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Sex Med Rev. 2018 Jul;6(3):358-366. doi: 10.1016/j.sxmr.2018.01.003. Epub 2018 Mar 22.

Effect Size in Efficacy Trials of Women With Decreased Sexual Desire.

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Pykonsult LLC, New Fairfield, CT, USA. Electronic address:
Departments of Psychiatry and Neurobehavioral Sciences, and Obstetrics and Gynecology, University of Virginia, Charlottesville, VA, USA.



Regarding hypoactive sexual desire disorder (HSDD) in women, some reviewers judge the effect size small for medications vs placebo, but substantial for cognitive behavior therapy (CBT) or mindfulness meditation training (MMT) vs wait list. However, we lack comparisons of the effect sizes for the active intervention itself, for the control treatment, and for the differential between the two.


For efficacy trials of HSDD in women, compare effect sizes for medications (testosterone/testosterone transdermal system, flibanserin, and bremelanotide) and placebo vs effect sizes for psychotherapy and wait-list control.


We conducted a literature search for mean changes and SD on main measures of sexual desire and associated distress in trials of medications, CBT, or MMT. Effect size was used as it measures the magnitude of the intervention without confounding by sample size.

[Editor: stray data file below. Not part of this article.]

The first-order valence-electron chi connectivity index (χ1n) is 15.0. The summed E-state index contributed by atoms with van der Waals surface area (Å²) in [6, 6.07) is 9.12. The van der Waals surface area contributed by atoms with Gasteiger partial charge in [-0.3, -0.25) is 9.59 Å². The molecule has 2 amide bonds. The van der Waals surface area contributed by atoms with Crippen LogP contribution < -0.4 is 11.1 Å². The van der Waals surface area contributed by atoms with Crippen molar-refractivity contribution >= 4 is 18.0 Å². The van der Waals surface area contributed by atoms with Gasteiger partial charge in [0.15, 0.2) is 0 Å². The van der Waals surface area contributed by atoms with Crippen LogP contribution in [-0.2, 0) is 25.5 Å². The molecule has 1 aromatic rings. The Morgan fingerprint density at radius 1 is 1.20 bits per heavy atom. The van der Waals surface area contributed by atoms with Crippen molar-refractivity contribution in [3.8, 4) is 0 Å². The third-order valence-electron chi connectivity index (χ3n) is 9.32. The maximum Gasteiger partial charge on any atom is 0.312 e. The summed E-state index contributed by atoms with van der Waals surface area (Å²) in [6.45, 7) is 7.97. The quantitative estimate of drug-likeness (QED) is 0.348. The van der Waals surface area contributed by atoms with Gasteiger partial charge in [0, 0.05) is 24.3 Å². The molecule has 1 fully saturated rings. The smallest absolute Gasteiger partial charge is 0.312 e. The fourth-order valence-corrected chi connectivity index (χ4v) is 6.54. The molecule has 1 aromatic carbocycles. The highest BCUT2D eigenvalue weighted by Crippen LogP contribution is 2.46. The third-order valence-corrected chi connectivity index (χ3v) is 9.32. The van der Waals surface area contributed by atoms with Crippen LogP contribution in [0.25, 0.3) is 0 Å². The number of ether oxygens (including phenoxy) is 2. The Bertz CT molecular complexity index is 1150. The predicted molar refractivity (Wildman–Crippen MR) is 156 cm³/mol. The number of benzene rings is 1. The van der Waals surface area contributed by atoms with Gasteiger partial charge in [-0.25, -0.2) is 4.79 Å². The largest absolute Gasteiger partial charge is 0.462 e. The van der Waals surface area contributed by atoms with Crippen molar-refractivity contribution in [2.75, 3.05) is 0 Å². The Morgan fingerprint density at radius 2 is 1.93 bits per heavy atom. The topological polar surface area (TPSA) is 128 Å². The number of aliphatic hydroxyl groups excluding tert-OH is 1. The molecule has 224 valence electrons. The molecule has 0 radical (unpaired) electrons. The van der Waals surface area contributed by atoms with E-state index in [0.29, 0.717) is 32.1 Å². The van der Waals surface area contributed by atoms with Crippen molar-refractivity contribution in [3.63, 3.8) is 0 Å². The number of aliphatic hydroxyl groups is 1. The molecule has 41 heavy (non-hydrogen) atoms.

Cohen d was used to determine effect sizes.


For medications, mean (SD) effect size was 1.0 (0.34); for CBT and MMT, 1.0 (0.36); for placebo, 0.55 (0.16); and for wait list, 0.05 (0.26).


Recommendations of psychotherapy over medication for treatment of HSDD are premature and not supported by data on effect sizes. Active participation in treatment conveys considerable non-specific benefits. Caregivers should attend to biological and psychosocial elements, and patient preference, to optimize response.


Few clinical trials of psychotherapies were substantial in size or utilized adequate control paradigms. Medications and psychotherapies had similar, large effect sizes. Effect size of placebo was moderate. Effect size of wait-list control was very small, about one quarter that of placebo. Thus, a substantial non-specific therapeutic effect is associated with receiving placebo plus active care and evaluation. The difference in effect size between placebo and wait-list controls distorts the value of the subtraction of effect of the control paradigms to estimate intervention effectiveness. Pyke RE, Clayton AH. Effect Size in Efficacy Trials of Women With Decreased Sexual Desire. Sex Med Rev 2018;6:358-366.


Bremelanotide; Cognitive Behavior Therapy; Effect Size; Flibanserin; Hypoactive Sexual Desire Disorder; Mindfulness

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